DP16739 The Other Great Migration: Southern Whites and the New Right
|Author(s):||Samuel Bazzi, Andreas Ferrara, Martin Fiszbein, Thomas Pearson, Patrick Testa|
|Publication Date:||November 2021|
|Keyword(s):||cultural transmission, Ideology, migration, Political Preferences, U.S. South|
|JEL(s):||D72, J15, J18, N32, P16|
|Programme Areas:||Labour Economics, Economic History, Political Economy|
|Link to this Page:||cepr.org/active/publications/discussion_papers/dp.php?dpno=16739|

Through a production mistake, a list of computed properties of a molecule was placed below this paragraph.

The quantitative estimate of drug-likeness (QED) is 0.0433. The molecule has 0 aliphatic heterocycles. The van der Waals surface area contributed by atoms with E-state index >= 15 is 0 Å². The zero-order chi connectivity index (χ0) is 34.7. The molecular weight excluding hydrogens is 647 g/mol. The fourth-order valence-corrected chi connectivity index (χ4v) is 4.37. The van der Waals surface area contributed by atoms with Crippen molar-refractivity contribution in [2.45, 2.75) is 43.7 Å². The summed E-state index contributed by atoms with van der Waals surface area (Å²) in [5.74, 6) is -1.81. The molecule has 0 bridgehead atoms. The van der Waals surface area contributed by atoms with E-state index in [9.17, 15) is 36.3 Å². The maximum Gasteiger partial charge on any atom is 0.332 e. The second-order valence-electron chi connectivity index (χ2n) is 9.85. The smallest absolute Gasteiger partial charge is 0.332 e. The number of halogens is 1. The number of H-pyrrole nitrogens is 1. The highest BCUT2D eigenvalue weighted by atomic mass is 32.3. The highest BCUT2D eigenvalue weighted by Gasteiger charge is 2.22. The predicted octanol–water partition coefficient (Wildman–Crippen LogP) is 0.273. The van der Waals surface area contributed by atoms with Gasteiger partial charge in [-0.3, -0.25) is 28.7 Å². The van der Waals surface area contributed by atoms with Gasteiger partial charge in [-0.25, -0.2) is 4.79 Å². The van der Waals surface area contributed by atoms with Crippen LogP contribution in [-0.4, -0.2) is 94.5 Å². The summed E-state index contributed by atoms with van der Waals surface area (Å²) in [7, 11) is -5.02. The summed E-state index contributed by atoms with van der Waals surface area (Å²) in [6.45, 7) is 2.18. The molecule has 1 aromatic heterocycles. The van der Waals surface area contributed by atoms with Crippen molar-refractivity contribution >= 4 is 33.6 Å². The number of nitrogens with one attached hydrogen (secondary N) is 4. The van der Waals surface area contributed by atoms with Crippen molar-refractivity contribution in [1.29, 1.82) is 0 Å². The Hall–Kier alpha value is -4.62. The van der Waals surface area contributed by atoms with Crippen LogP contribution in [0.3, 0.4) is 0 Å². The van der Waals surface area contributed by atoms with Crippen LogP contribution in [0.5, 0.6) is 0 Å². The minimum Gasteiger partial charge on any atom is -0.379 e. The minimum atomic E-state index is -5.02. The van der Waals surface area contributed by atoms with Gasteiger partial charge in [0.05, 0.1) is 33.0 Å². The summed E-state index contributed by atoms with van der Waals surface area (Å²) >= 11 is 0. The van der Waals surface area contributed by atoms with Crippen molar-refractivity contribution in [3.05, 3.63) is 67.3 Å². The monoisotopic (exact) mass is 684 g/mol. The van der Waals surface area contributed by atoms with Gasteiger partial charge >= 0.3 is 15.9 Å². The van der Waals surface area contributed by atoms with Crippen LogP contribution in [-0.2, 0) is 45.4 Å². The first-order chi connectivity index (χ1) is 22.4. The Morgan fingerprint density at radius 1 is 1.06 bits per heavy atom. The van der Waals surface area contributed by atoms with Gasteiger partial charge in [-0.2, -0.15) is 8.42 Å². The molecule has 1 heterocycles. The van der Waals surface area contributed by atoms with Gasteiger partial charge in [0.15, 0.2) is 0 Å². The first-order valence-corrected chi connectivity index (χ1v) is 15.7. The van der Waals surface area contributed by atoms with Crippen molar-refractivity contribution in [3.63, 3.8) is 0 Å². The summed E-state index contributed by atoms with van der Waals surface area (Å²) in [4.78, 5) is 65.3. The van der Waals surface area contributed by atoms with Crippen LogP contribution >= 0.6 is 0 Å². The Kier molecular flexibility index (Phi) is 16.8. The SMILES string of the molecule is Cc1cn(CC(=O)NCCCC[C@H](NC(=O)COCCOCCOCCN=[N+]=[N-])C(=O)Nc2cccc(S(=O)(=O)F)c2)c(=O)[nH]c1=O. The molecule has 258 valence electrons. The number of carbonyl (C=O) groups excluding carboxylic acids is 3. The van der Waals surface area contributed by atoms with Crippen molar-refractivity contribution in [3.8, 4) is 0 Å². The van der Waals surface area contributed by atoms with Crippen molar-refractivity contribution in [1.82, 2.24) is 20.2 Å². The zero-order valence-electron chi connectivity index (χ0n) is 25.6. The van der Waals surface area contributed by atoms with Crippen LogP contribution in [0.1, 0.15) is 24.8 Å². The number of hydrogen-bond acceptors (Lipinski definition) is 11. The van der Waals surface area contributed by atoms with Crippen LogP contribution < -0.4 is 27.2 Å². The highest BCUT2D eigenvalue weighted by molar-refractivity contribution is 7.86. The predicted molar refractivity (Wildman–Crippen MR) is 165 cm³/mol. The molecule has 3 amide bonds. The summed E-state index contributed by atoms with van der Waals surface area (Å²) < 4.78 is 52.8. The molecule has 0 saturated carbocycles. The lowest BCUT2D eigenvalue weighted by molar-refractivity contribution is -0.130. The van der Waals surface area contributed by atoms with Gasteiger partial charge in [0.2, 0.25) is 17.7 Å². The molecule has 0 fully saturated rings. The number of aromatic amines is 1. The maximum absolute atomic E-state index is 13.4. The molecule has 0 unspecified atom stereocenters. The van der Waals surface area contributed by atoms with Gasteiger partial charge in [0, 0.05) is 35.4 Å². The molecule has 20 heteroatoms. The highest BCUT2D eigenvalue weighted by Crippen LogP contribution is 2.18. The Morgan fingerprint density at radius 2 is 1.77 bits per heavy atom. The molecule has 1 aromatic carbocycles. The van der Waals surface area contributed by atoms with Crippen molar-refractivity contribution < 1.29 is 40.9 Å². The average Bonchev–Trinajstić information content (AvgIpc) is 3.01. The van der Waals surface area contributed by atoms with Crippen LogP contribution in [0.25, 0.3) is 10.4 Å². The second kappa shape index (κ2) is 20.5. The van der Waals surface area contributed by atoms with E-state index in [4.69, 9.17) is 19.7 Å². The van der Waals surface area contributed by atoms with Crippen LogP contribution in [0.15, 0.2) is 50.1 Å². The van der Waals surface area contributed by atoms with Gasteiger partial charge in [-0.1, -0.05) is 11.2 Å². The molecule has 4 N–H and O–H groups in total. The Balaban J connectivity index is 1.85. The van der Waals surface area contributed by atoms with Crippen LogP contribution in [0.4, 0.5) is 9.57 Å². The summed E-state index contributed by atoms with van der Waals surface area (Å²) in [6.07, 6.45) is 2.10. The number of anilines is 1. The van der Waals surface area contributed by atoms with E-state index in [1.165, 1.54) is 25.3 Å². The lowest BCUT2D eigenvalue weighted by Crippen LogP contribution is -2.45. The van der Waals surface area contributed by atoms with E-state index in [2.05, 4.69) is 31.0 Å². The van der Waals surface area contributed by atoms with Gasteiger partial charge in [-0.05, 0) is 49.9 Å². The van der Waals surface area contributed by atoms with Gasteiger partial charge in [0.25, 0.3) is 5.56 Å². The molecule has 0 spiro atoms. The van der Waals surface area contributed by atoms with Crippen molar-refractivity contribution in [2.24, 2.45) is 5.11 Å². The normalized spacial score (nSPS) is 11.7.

This paper provides a novel perspective on the Great Migration out of the U.S. South. Using a shift-share identification strategy, we show how millions of Southern white migrants transformed the cultural and political landscape across America. Counties with a larger Southern white share by 1940 exhibited growing support for right-wing politics throughout the 20th century and beyond. Racial animus, religious conservatism, and localist attitudes among the Southern white diaspora hastened partisan realignment as the Republican Party found fresh support for the Southern strategy outside the South. Their congressional representatives were more likely to oppose politically liberal legislation, such as the Civil Rights Act of 1964, and to object to the Electoral College count in 2021. These migrants helped shape institutions that reinforced racial inequity and exclusion, they shared ideology through religious organizations and popular media, and they transmitted an array of cultural norms to non-Southern populations. Together, our findings suggest that Southern white migrants may have forever changed the trajectory of American politics.